In a groundbreaking study, researchers at the Friedman School of Nutrition Science and Policy at Tufts University have found that poor diets may be responsible for a staggering 70 percent of global type 2 diabetes cases. This figure is significantly higher than the 40 percent estimated in previous studies. The experts say this difference may be attributed to the inclusion of new information in their analysis, as well as updated data on dietary habits.
One of the key factors leading to the higher percentage of type 2 diabetes cases linked to poor diets is the first-ever inclusion of refined grains in the analysis. Refined grains, such as white rice and wheat, were identified as one of the top contributors to the global diabetes burden.
Furthermore, the updated data in the study was based on national individual-level dietary surveys, rather than agricultural estimates, which may have provided a more accurate assessment of people’s dietary habits.
Overall, the experts found that poor diets may be responsible for over 14.1 million cases of type 2 diabetes worldwide in 2018. The investigators, however, acknowledge the uncertainty surrounding these new estimates, noting that they can be further refined as new data becomes available.
Despite the uncertainty, the study provides valuable insights into the impact of dietary factors on the global prevalence of type 2 diabetes and underscores the need for targeted interventions to address these factors. The research is published in the journal Nature Medicine.
As the global incidence of type 2 diabetes continues to rise, these findings have significant implications for public health policy, healthcare professionals, and the private sector. By identifying key dietary contributors, such as refined grains, stakeholders can develop strategies and initiatives to promote healthier dietary choices, ultimately helping to curb the devastating impact of type 2 diabetes on individuals, families, and healthcare systems worldwide.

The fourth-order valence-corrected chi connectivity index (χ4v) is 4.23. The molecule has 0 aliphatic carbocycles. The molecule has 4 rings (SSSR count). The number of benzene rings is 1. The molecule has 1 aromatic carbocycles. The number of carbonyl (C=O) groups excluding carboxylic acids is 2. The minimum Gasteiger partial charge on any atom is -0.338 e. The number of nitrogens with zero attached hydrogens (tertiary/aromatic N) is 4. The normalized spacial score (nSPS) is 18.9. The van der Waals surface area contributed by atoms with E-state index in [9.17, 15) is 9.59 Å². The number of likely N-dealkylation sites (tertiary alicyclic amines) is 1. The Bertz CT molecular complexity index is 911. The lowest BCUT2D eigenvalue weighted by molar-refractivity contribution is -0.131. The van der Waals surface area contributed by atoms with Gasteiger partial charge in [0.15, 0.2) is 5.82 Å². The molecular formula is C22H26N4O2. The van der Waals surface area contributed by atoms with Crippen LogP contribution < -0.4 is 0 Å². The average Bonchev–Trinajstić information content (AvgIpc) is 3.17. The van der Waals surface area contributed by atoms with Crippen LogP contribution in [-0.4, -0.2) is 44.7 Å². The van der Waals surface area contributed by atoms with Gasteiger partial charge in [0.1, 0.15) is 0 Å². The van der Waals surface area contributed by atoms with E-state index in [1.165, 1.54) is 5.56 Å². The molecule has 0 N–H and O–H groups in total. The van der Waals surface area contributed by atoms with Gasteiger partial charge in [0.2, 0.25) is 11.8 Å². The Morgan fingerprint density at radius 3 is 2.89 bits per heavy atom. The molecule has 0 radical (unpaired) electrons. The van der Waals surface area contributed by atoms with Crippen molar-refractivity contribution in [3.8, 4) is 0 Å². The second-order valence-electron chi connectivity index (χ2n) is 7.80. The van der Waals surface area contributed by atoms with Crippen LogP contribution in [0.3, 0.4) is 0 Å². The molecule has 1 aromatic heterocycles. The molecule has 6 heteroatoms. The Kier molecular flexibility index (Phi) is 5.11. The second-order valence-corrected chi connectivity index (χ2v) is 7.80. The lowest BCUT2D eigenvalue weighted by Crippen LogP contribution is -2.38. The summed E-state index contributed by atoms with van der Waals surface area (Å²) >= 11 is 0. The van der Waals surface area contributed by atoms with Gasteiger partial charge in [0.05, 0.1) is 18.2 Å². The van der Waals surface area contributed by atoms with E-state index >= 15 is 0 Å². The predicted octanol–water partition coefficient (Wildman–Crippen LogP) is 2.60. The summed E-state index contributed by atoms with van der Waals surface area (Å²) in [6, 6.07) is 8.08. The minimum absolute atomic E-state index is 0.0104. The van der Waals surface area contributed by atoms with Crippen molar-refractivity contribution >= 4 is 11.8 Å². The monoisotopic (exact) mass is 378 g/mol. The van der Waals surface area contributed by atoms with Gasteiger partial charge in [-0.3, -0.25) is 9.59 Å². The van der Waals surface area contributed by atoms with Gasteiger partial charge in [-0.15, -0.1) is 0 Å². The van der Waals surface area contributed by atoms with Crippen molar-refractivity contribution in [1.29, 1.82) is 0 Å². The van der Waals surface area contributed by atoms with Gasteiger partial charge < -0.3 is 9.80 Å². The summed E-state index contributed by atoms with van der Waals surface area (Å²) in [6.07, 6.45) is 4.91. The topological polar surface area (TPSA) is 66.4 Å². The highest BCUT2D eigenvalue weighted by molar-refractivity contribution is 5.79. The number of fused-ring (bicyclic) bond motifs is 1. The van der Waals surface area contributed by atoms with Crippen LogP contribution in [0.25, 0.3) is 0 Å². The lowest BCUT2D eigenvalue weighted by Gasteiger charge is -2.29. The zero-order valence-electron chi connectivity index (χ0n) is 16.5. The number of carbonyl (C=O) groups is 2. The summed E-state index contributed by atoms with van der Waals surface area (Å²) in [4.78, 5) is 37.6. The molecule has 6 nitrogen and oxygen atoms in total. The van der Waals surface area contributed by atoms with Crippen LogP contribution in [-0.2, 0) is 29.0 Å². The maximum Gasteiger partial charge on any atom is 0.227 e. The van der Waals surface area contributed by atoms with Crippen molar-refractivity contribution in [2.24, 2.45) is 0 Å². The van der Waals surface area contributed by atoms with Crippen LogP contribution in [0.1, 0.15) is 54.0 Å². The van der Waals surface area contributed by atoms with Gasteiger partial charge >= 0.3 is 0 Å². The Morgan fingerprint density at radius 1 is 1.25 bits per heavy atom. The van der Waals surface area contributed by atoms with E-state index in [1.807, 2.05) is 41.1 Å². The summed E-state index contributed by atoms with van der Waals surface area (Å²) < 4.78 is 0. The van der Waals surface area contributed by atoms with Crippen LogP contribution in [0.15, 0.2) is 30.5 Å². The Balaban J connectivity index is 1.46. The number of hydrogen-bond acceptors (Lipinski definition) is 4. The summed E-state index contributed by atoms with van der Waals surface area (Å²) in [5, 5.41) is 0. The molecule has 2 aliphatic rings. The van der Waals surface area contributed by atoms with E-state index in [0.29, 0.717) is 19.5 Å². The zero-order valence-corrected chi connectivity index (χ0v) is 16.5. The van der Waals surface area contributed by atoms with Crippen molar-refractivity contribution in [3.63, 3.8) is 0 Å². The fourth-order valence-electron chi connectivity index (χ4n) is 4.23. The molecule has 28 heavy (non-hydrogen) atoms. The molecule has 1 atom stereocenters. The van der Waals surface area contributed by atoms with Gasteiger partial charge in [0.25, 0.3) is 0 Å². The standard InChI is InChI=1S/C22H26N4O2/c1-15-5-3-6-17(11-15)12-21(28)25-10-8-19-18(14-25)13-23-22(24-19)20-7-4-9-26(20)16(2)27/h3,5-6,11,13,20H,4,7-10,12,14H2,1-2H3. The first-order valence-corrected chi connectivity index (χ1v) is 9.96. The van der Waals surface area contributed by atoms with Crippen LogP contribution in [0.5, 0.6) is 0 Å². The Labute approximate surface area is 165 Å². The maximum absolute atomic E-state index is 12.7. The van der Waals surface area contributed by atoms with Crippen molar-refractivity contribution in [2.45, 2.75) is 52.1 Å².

As scientific understanding of the relationship between diet and type 2 diabetes evolves, and as new data emerges, it will be critical for researchers to continue refining these estimates. In doing so, they can help inform future efforts to address the growing burden of type 2 diabetes.
“Our study suggests poor carbohydrate quality is a leading driver of diet-attributable type 2 diabetes globally, and with important variation by nation and over time,” said study senior author Professor Dariush Mozaffarian. “These new findings reveal critical areas for national and global focus to improve nutrition and reduce devastating burdens of diabetes.”
To develop their model, the researchers utilized data from the Global Dietary Database, population demographics from various sources, global type 2 diabetes incidence estimates, and information on how food choices affect individuals living with obesity and type 2 diabetes from multiple published papers.
The analysis revealed that poor diets contribute to a larger proportion of total type 2 diabetes incidence in men compared to women, in younger adults compared to older ones, and in urban residents compared to their rural counterparts at the global level.
Regionally, Central and Eastern Europe and Central Asia, particularly Poland and Russia, experienced the highest number of type 2 diabetes cases linked to diet. This is likely due to their diets, which tend to be rich in red meat, processed meat, and potatoes. Latin America and the Caribbean, especially Colombia and Mexico, also had a high incidence of diet-related type 2 diabetes cases, attributed to the consumption of sugary drinks, processed meat, and low intake of whole grains.